Most people immediately think of taking legal steps to ensure the right people inherit their stuff when they die. Although that thought is not wrong, it also highlights the importance of planning for life. Planning that’s focused solely on who gets what when you die is ignoring that death isn’t the only thing you must prepare for. Consider that at some point before your eventual death, you could be incapacitated, which can drag out over many years, leaving you and your family in agonizing limbo.
While both wills and trusts are the most commonly used estate planning vehicles to pass on wealth and other assets to your loved ones, putting your home in a trust has several distinct benefits compared to using a will. However, each family's circumstances are different. This is why your Personal Family Lawyer® will not create any documents until we know what you need and what will be the most affordable solution for you and your family—now and in the future—based on your family's conditions.
With the booming aging population, more and more seniors will require long-term healthcare services, whether at home, in an assisted living facility, or in a nursing home. However, such long-term care can be expensive, especially when needed for extended periods, and that's why long-term care insurance was created to address this gap in healthcare coverage. We'll answer some of the most FAQs about these policies to help you determine whether you could include this as part of your estate plan.
Estate planning is not a one-and-done type of deal. Even if you put a totally solid estate plan in place, it can turn out to be worthless for the people you love if it's not regularly updated. No matter who you are, your life will inevitably change, and your plan should continuously evolve along with your life circumstances and other changing conditions. In the absence of any major life events, we recommend reviewing your estate plan annually to ensure its terms are up to date.
If you have children from a previous marriage, and you become incapacitated or die, leaving everything to your new spouse or partner, there is almost certain to be some conflict (whether spoken or not) between your children and new spouse. You can avoid all of this (and even use the estate planning process to build stronger bonds with those you love) by having clear planning in place that has been discussed with your children and your new spouse or partner.
With the new proposed legislation that is still under consideration and far from being finalized, if your family stands to be impacted by any of the new proposed bills, it's vital for you to take action as soon as possible to ensure that whatever changes to your planning that need to be made can be planned and executed before the year's end. If you've been following the news about the coming changes, you know that none of us know what will ultimately happen or even when we will know the outcome.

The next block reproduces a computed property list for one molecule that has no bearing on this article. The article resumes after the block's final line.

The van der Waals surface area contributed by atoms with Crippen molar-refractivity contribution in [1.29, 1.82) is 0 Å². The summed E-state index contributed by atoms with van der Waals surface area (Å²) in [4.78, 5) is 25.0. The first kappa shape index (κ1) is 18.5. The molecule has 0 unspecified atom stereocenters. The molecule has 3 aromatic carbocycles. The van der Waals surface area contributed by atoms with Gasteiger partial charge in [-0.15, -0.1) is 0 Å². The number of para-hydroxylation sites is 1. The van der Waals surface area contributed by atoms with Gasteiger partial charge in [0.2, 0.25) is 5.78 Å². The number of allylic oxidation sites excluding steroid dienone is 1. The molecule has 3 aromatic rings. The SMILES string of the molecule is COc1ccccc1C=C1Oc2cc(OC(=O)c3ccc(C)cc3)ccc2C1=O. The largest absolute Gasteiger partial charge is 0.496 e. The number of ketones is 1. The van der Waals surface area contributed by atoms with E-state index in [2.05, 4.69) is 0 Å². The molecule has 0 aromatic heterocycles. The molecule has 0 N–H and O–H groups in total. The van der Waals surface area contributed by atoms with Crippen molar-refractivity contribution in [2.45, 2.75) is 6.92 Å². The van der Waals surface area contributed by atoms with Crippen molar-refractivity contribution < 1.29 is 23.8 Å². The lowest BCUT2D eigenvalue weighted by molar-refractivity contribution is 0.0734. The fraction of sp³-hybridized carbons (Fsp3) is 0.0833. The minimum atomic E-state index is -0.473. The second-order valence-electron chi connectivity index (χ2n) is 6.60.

On September 13, 2021, Democrats in the House of Representatives released a new $3.5 trillion proposed spending plan that includes a wide array of changes to federal tax laws. While the proposed legislation is still under consideration and far from being finalized, given the broad-reaching impact of these changes, we encourage you to take action now if you would be affected by the proposed legislation to ensure that whatever actions required can be planned and executed before the end of the year
Bob Ross's philosophy in both painting and life was that there "were no mistakes in life… just happy little accidents." Sadly, as detailed in the recent Netflix documentary Bob Ross: Happy Accidents, Betrayal & Greed, Bob's failure to coordinate his business agreements with his estate plan was anything but happy, leaving his only son unable to benefit from his father's fame and fortune. His planning failures have led to an ugly court battle between his former business partners and his family.
If you are a single parent, life for you right now probably couldn't get any busier. You are likely being pulled between work, school activities, and home - and the inevitable emergencies that fill the lives of single parents everywhere. It's a huge responsibility, even if you do share time with a parenting partner, and especially so if you don't. Regardless, as a single parent, your children's lives are now largely in your hands, and the best way to protect them is through estate planning.
Giving donations to a charitable cause is a noble act of kindness. And you are also likely well aware that as with donating to charity during your lifetime, dedicating a portion of your estate to a charitable cause can reduce the taxable value of your estate. But it doesn’t end here. You may be surprised to learn about the numerous benefits available when you incorporate charitable giving into your estate plan. Learn more here!